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What You Should Know About Filing a Claim for Work-Related Asthma

Woman Attacked By Asthma

If you have work-related asthma, then you may be covered by workers' compensation in Wisconsin. It doesn't matter if you had the condition before you got the job or not; all that matters is that your job has aggravated the condition.

However, you must be able to prove that your job caused your condition or has made it worse before you can be compensated. Here is some information on work-related asthma and how to build a case for workers' compensation.

Understand Common Causes of Work-Related Asthma

Work-related asthma often happens when you develop an allergy after repeated exposure to chemicals or materials commonly used in your workplace. For example, if you are a nurse and use a lot of latex gloves, you may find that you have developed a latex allergy that causes asthma. Another example is if you already had asthma but the janitors in your workplace changed to a different cleaner and your asthma got worse.

Find Out If Your Asthma Is Work Related

The most obvious sign that your illness is work-related is that you only experience symptoms at work that subside the longer you're away from your workplace. Your symptoms get worse throughout the workday and may continue for several hours after you leave work before improving.

You're more likely to notice this pattern if you have taken an extended time off, such as a weekend or vacation, and were symptom-free until you returned to work.

See Your Doctor

Any time you have breathing problems or your asthma gets worse, you should see your doctor. He or she will ask you about your symptoms and try to pinpoint their reason. Since allergies and asthma are closely related, your doctor may also want you to take an allergy test. Be sure to get copies of all your medical procedures related to your case.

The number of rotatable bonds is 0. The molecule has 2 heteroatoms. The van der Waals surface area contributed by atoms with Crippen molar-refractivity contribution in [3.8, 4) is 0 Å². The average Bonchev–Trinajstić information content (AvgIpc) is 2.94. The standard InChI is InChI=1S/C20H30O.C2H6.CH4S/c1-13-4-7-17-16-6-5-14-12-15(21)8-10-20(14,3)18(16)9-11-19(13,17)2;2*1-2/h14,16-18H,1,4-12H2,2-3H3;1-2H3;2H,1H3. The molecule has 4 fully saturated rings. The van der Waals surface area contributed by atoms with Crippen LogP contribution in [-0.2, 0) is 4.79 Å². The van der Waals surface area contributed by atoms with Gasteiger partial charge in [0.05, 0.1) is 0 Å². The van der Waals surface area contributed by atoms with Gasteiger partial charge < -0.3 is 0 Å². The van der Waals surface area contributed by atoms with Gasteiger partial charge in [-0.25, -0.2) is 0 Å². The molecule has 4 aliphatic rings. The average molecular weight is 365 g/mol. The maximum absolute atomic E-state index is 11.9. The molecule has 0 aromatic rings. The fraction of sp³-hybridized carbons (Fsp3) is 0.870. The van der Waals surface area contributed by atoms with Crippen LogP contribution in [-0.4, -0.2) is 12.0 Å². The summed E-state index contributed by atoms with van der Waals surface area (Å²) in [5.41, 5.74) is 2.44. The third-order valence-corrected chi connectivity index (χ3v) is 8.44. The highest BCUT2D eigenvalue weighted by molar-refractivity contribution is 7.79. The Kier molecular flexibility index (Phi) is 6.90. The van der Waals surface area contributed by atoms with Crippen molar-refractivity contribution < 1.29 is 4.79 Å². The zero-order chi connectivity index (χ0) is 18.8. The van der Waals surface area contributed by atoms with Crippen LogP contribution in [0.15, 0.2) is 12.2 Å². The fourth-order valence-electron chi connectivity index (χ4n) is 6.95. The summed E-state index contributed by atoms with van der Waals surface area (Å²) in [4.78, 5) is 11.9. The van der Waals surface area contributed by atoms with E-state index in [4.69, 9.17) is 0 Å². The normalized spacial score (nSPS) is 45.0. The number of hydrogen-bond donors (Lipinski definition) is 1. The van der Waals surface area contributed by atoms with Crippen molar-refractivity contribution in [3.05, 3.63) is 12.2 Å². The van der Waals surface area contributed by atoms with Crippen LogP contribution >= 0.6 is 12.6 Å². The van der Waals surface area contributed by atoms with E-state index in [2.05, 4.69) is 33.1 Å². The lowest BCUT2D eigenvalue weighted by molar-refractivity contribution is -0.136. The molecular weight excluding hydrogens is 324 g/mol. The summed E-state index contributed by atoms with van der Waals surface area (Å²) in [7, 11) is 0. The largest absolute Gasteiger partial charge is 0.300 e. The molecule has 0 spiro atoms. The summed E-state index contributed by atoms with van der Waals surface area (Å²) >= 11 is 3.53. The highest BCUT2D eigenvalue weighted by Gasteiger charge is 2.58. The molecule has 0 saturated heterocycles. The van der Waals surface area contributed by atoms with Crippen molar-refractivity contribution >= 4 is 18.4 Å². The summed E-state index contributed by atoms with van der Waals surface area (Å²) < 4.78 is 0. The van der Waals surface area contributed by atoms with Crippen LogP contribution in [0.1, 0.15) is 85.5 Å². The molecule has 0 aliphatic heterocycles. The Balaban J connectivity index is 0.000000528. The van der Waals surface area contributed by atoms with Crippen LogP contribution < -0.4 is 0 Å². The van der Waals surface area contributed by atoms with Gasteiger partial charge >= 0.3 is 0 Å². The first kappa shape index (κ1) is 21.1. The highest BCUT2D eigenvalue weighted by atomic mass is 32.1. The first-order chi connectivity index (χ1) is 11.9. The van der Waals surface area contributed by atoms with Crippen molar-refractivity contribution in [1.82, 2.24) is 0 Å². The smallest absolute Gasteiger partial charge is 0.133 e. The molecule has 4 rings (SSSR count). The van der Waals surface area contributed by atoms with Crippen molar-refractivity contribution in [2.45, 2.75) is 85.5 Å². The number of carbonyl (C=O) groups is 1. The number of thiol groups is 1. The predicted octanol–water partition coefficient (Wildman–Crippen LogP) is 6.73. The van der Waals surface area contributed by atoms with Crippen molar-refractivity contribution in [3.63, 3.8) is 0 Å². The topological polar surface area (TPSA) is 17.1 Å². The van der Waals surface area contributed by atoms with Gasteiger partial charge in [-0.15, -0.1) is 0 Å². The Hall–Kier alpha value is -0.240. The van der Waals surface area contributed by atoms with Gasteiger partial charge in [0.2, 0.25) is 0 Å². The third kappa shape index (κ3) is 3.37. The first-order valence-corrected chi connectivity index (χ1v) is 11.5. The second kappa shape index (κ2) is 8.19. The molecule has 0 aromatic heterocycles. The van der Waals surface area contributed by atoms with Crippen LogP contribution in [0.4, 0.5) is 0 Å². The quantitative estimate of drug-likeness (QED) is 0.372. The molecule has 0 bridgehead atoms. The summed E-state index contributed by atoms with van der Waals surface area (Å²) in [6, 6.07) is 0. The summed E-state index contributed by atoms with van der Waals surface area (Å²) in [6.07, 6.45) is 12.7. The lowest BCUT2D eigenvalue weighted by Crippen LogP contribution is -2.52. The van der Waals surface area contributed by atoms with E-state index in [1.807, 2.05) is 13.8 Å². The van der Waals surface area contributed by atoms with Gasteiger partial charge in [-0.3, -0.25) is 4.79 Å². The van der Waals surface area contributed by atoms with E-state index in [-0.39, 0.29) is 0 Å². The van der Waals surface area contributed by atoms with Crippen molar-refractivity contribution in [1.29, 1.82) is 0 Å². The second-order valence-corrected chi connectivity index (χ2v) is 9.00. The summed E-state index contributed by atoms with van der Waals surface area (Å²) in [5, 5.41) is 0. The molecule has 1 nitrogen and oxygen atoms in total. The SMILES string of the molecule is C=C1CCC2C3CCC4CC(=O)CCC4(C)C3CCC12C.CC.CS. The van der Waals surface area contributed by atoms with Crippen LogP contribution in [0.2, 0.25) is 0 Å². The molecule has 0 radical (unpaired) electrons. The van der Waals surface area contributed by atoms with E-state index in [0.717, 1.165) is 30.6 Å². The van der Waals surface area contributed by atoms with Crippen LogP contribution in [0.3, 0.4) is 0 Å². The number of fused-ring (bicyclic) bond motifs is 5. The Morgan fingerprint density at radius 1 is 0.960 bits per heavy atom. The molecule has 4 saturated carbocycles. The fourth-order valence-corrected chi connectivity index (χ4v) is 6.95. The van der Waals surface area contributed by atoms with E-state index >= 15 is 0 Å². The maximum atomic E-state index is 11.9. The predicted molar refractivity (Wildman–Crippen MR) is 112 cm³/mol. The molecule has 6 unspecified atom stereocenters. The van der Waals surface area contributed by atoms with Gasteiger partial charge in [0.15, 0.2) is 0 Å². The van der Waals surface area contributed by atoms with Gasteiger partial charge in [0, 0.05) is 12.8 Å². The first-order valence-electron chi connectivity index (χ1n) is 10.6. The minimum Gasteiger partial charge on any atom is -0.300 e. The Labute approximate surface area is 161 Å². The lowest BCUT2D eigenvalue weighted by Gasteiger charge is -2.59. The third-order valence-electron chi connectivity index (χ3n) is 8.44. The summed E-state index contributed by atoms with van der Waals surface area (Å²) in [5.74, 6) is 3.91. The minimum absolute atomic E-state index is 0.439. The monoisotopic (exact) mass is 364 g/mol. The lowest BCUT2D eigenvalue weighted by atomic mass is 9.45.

Notify Your Supervisor About Your Condition

If you think your condition is work-related, you must tell your supervisor as soon as you realize it has worsened or when you start receiving treatment. In some cases, there is a time limit to report occupational illnesses. If you don't do this step as soon as possible, it could hurt you in the future should you want to file a claim.

Your supervisor may ask you to file an accident or illness report. Be very specific with your details. This report could be used against you if you are vague or inconsistent.

Attempt to Reduce Your Risk of Work-Related Asthma

Because asthma is considered a disability by the Americans With Disabilities Act, your employer is required to provide reasonable accommodations so that you can continue working. These accommodations can include changing a chemical that is used in the workplace or providing similar alternative work in another location.

You can also reduce your risk by using tools such as special masks to filter out the asthma-causing particles.

Prepare Documentation for Your Case

Document everything related to your work-related asthma. Keep track of days you have symptoms, what you were doing, and what was happening around you. If you use an inhaler or other medication, document each time it is used. Make a note of any time you have spoken about your asthma to your supervisor.

A detailed record will help the claims administrator when he or she comes to investigate your claim, and it adds a sense of legitimacy to your complaint.

You have a right to be and stay healthy whether you're at work or not. If you notice you're having asthma symptoms at work or that your asthma symptoms have gotten worse, then you may have the basis for filing a workers' compensation claim.

The Law Office of Meier, Wickhem, Lyons & Schulz, S.C. handles all types of workers' compensation cases, including occupational illnesses such as asthma. Contact us for a consultation whether you are filing an initial claim or are appealing a denial.